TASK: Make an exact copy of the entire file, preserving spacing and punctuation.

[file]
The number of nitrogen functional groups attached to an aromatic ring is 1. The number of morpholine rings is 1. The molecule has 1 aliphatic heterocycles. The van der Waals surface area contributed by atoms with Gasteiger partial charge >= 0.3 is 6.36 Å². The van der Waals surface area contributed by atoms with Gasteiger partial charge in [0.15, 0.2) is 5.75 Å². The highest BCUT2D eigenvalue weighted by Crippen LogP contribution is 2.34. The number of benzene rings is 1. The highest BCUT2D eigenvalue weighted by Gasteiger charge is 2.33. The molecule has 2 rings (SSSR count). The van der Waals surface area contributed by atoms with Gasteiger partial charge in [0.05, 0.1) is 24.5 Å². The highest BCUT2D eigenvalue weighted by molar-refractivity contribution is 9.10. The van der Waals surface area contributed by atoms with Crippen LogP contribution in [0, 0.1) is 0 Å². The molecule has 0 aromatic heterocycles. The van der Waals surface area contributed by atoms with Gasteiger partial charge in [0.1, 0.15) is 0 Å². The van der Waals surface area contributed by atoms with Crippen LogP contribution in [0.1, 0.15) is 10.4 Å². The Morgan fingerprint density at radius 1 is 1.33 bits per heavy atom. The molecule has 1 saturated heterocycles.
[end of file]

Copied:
The number of nitrogen functional groups attached to an aromatic ring is 1. The number of morpholine rings is 1. The molecule has 1 aliphatic heterocycles. The van der Waals surface area contributed by atoms with Gasteiger partial charge >= 0.3 is 6.36 Å². The van der Waals surface area contributed by atoms with Gasteiger partial charge in [0.15, 0.2) is 5.75 Å². The highest BCUT2D eigenvalue weighted by Crippen LogP contribution is 2.34. The number of benzene rings is 1. The highest BCUT2D eigenvalue weighted by Gasteiger charge is 2.33. The molecule has 2 rings (SSSR count). The van der Waals surface area contributed by atoms with Gasteiger partial charge in [0.05, 0.1) is 24.5 Å². The highest BCUT2D eigenvalue weighted by molar-refractivity contribution is 9.10. The van der Waals surface area contributed by atoms with Crippen LogP contribution in [0, 0.1) is 0 Å². The molecule has 0 aromatic heterocycles. The van der Waals surface area contributed by atoms with Gasteiger partial charge in [0.1, 0.15) is 0 Å². The van der Waals surface area contributed by atoms with Crippen LogP contribution in [0.1, 0.15) is 10.4 Å². The Morgan fingerprint density at radius 1 is 1.33 bits per heavy atom. The molecule has 1 saturated heterocycles.